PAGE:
Tourism Crucial for Post-war Revival, Rebooting Economy: Ukrainian Tourist Agencies

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With its seashores focused by Russian strikes and its inns empty or closed for the reason that begin of the conflict, Ukraine has been disadvantaged of an essential supply of earnings: tourism.

But Kyiv sees a revival of the trade as “essential” for Ukraine’s post-war reconstruction.

“Once the war is over, tourism will play a key role in letting Ukraine recover quickly and rebooting its economy,” Mariana Oleskiv, head of Ukraine’s SATD tourism improvement company, informed AFP.

And though the conflict, which started final February, seems removed from over, Ukraine is “already working” on plans to promote tourism, said Oleskiv, who is heading a Ukrainian delegation to FITUR, one of the world’s biggest tourism fairs taking place in Madrid from January 18-22.

“Of course, we don’t want to invite any tourists to come now: we don’t want them to take risks, even though in some areas of Ukraine the risk is very low,” mentioned Oleskiv who has headed the SATD since March 2020.

“But the second the nation is protected, we wish to be prepared to ask folks to return and go to,” she explained.

By then, she said, Kyiv hoped to “have enough partners to promote Ukraine” which could possibly be “an essential (vacationer) vacation spot”.

A war-battered sector

Until 2010, Ukraine counted close to 20 million foreign visitors a year, mostly coming from Russia and Eastern Europe, UN World Tourism Organization figures show, making it the eighth most-visited country in Europe.

But that figure plummeted to some 12 million in 2014 with Moscow’s annexation of Ukraine’s Crimea peninsula — one of the country’s top tourist regions — and subsequent support for separatist rebels in the vast eastern Donbas region.

And since Russia invaded on February 24, 2022, visitor numbers have collapsed.

“There are still domestic tourists, for instance, in the Carpathian mountains” which has develop into a refuge for these looking for to flee the “stress” and destruction of the war or the “electricity cuts due to Russian attacks”, Oleskiv mentioned.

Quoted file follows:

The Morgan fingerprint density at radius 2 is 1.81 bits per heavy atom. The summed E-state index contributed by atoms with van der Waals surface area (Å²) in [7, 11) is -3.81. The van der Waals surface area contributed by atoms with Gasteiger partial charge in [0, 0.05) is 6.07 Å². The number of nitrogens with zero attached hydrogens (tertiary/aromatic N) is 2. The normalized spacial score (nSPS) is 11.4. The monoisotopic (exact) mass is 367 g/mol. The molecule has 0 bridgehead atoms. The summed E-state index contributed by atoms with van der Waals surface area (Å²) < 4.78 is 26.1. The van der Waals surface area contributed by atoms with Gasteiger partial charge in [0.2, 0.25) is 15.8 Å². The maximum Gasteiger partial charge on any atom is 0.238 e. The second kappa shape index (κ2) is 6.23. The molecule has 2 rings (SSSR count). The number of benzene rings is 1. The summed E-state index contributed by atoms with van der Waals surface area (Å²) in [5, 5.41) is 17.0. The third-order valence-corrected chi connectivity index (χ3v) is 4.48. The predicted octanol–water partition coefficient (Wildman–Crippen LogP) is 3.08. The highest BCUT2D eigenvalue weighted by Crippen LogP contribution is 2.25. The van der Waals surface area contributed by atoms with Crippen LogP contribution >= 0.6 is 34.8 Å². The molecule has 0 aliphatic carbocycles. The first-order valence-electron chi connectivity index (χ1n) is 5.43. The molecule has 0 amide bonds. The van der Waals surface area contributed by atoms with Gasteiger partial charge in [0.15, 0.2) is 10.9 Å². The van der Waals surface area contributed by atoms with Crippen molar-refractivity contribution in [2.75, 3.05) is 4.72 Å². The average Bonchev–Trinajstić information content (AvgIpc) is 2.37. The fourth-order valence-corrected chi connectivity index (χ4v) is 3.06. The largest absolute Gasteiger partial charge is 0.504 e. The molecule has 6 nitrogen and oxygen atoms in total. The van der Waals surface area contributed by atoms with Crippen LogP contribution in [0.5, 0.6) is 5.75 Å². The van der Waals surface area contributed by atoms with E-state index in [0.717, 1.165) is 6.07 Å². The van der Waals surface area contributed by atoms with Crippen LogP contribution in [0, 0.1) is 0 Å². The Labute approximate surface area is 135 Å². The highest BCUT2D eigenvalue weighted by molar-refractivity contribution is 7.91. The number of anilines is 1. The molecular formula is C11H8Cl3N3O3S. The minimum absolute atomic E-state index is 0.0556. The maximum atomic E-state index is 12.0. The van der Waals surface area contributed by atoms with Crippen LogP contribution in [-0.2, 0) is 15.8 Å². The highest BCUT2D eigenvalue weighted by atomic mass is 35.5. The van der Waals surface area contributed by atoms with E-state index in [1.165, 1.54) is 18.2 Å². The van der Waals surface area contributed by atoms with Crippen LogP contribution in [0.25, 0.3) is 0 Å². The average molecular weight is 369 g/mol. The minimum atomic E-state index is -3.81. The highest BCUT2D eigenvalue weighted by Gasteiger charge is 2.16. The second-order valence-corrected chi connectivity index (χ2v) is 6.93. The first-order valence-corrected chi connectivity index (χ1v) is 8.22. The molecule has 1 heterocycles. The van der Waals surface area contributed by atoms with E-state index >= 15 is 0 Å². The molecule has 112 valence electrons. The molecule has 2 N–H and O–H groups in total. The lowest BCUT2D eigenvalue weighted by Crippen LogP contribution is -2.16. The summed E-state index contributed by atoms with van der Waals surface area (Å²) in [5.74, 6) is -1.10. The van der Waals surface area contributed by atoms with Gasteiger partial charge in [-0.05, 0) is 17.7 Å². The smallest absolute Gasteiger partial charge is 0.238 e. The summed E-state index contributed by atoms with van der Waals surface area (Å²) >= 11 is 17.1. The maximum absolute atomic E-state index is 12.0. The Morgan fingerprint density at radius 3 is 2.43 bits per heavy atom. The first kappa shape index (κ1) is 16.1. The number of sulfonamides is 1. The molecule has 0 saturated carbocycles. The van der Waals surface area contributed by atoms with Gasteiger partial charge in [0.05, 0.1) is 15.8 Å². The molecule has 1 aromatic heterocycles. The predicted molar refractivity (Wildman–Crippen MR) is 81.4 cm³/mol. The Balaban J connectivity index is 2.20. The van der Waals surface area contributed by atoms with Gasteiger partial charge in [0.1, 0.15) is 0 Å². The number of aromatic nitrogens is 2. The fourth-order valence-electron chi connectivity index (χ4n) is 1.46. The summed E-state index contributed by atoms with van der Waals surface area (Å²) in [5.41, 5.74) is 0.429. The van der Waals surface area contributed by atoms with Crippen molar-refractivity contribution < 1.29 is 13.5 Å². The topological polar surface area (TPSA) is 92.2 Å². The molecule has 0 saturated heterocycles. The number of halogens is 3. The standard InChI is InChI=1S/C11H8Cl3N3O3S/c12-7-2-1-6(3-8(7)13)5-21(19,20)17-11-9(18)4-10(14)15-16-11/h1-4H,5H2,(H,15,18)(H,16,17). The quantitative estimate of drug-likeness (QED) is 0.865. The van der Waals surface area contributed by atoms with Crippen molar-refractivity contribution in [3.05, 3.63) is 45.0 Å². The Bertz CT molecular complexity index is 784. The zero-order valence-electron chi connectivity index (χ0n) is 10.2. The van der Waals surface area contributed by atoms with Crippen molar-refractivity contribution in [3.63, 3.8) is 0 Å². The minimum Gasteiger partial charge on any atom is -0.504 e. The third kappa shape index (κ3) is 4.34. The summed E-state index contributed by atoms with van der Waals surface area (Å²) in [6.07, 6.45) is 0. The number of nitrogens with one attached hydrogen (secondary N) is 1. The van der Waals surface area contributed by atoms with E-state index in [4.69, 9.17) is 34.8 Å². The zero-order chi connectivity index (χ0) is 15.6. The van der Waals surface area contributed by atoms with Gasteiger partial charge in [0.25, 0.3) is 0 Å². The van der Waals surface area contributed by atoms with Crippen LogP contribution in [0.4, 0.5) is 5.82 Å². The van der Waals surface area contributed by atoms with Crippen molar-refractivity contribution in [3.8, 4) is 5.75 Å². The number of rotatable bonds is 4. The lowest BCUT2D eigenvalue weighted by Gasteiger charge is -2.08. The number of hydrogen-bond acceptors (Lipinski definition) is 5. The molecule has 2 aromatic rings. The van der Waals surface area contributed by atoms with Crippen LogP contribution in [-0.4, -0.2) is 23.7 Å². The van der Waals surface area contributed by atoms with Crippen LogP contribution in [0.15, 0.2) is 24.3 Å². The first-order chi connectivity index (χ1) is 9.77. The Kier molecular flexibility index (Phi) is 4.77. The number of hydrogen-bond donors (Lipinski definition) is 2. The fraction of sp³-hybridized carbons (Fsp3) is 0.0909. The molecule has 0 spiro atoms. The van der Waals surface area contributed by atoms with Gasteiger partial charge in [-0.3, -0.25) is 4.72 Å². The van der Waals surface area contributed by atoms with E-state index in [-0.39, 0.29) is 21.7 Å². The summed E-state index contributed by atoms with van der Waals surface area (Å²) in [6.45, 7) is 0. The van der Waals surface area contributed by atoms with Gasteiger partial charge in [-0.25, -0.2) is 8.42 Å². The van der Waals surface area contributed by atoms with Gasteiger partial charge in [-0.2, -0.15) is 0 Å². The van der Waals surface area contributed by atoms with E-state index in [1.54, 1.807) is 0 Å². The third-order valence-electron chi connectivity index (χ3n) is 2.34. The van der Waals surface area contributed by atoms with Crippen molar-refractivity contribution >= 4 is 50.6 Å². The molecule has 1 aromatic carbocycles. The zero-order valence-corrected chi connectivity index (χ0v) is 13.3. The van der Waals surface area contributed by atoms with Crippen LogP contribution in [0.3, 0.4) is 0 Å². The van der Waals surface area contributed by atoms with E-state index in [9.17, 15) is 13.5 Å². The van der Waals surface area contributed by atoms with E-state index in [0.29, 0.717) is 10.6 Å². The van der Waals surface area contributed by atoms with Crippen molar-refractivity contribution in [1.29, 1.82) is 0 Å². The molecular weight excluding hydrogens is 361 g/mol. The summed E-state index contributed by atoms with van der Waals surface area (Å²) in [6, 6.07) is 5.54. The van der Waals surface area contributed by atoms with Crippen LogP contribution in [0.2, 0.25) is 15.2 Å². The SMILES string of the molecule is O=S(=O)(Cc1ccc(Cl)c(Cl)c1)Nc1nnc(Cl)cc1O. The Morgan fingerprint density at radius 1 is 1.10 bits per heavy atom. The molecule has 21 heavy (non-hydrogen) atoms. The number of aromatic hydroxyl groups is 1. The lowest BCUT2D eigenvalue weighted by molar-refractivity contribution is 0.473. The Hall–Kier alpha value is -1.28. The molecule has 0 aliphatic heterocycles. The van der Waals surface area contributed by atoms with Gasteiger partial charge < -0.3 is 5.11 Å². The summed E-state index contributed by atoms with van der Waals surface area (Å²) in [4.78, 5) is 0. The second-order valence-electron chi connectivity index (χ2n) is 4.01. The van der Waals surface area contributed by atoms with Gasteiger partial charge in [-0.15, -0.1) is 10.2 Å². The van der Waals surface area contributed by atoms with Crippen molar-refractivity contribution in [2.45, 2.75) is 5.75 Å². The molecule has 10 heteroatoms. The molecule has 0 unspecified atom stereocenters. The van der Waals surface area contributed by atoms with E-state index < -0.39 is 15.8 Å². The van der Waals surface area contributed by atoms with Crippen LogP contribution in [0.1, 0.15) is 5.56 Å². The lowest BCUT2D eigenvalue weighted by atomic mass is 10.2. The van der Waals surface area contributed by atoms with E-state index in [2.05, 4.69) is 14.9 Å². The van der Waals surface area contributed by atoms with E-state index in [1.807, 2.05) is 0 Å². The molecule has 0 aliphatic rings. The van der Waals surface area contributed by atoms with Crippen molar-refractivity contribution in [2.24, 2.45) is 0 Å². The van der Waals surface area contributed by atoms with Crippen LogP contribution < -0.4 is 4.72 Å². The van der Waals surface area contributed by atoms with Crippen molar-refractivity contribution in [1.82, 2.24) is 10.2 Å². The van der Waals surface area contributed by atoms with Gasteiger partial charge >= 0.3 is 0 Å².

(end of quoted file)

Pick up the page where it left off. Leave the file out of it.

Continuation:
But there are not any international vacationers — though the regular stream of worldwide delegations, journalists and NGOs passing by means of Kyiv and the western metropolis of Lviv has meant the lodge trade there “can survive kind of”, she said.

That’s not the case in places like the southern port city of Odessa, which lies close to the front line.

“It used to be a big touristic place, very dynamic” however right this moment the state of affairs is “far more tough”, Oleskiv said.

Image problem

Before the crisis, tourism accounted for 2.0 percent of Ukraine’s economy and getting the sector back on track will be far from easy, requiring major investment.

“We will need time,” admits the tourism chief, whereas insisting Ukraine had sturdy potential for attracting guests with its Black Sea seashores, its historic websites and household ski resorts.

In latest years, Kyiv has began to look in direction of new markets akin to Saudi Arabia and the Gulf states because of visa waivers and new airline routes in a technique which might simply be expanded.

But with its railway community battered and its historic and cultural buildings destroyed, Ukraine must face the problem of its picture downside given its affiliation with conflict.

“It’s essential to point out the results of this conflict and of the conflict crimes that Russia has dedicated,” Oleskiv said.

And when the war is over, it will be time to start promoting another image of Ukraine, she said: “The image of a brave people, of a people that keep on fighting” regardless of the whole lot.

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(This story has not been edited by News18 employees and is revealed from a syndicated information company feed)

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